Boekverslag : J.r.r. Tolkien - The Lord Of The Rings / In De Ban Van De Ring
De taal ervan is Engels en het aantal woorden bedraagt 615 woorden.


The Lord of the Rings, complete with the index and full appendices


J.R.R. Tolkien

20th edition, 1983 ("The fellowship of the Ring" 1954, "The two towers" 1955, "The return of the King" 1956). London, GraftonBooks. (1193 p.)

A fter I had read the first part of 'The Lord of the Rings', that was a few years ago, the Dutch version, I liked it very much. And after I read the whole book, I became a great admirer of Tolkien's work. I have read the whole Dutch version a couple of times, and when I saw this title on the literature list, I immediately got the idea of reading it in English. So I did, and I liked it even better.

O ne of the things that made me like it, is the use of language. The book is from the fifties, and so the used language is older then the English you hear nowadays. The difference isn't that big, that you'll find words as thee and thou, but he uses a florid kind of language, like in the following sentence: "The morning was bright and clear about them, and birds were singing, when the travelers came to the stream. It ran down swiftly into the plain, and beyond the feet of the hills turned across their path in a wide bend, flowing away east to feed the Entwash far off in its reed-choked beds." ( Page 529, 17-21)

A nother thing is, the way he described things. For example, when the travelers arrive at Lothlorien, Tolkien found just the words to bring over their astonishment and the reasons why. When I read them, it almost felt, as if I where there in the book. "The others cast themselves down upon the fragrant grass, but Frodo stood awhile still lost in wonder. It seemed to him that he had stepped through a high window that looked on a vanished world."( Page 369, 18-20) I liked his descriptions of persons very much too. Each character is worked out so well, it nearly comes alive.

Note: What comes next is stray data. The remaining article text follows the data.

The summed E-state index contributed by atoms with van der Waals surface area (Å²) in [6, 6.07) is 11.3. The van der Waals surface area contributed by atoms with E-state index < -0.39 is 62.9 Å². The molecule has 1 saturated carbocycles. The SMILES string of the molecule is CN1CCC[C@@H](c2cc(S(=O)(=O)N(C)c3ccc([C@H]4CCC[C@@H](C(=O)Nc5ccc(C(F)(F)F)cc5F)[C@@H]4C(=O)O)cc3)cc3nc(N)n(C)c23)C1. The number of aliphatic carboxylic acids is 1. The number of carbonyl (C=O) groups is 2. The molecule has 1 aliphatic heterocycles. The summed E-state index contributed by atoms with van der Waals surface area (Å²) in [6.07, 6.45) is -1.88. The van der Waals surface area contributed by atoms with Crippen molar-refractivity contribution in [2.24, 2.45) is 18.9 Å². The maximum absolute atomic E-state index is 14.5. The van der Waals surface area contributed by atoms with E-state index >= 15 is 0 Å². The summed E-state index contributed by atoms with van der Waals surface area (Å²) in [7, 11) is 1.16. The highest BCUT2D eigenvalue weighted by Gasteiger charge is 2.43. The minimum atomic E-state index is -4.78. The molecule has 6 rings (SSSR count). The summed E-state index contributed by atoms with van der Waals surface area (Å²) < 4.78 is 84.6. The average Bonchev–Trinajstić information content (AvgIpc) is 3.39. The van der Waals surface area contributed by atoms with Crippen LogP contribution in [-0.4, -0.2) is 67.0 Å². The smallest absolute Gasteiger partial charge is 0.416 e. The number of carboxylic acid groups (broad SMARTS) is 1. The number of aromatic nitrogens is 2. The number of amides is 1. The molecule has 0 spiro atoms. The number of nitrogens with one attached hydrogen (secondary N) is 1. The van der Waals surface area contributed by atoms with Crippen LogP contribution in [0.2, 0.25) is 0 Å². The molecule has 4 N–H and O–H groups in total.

T here is also a lot of poetry in the book, some in English, some in Elven- or another race's language. Some have a deeper meaning, like the title rhyme, "the rhyme of the Rings" (page 4), some are just for fun, like the one Frodo recites "There is an inn, a merry old inn"( Page 174-176).

B ut there is one thing that makes this book to my absolute favorite. The world that Tolkien created is so complete, so real, that it looks as if it really exists. He created a whole history, from the beginning of their world, to the end. He created the Elven- language and -alphabet. If you read the appendixes at the end of the book, you'll see how real it is. There is a detailed profile of creatures in the book, a map of their world, family trees and an index of poetry and songs, places and persons in the book.

I must admit, their are some parts in the book that aren't that good. Sometimes it is a bit long-winded. Some descriptions of landscapes are too lengthened, and some travelling reports could have been shorter. Another thing is, that after the travelers 'Fellowship' broke apart, and the book follows every member of it on his own wanderings, the story stays too long with one person. It would have been better, when the story would have changed earlier from view.

B ut those minor disadvantages are surely outweighed by the other parts of the book, so I have nothing else to say except that this book will always stay my favorite piece of reading material.
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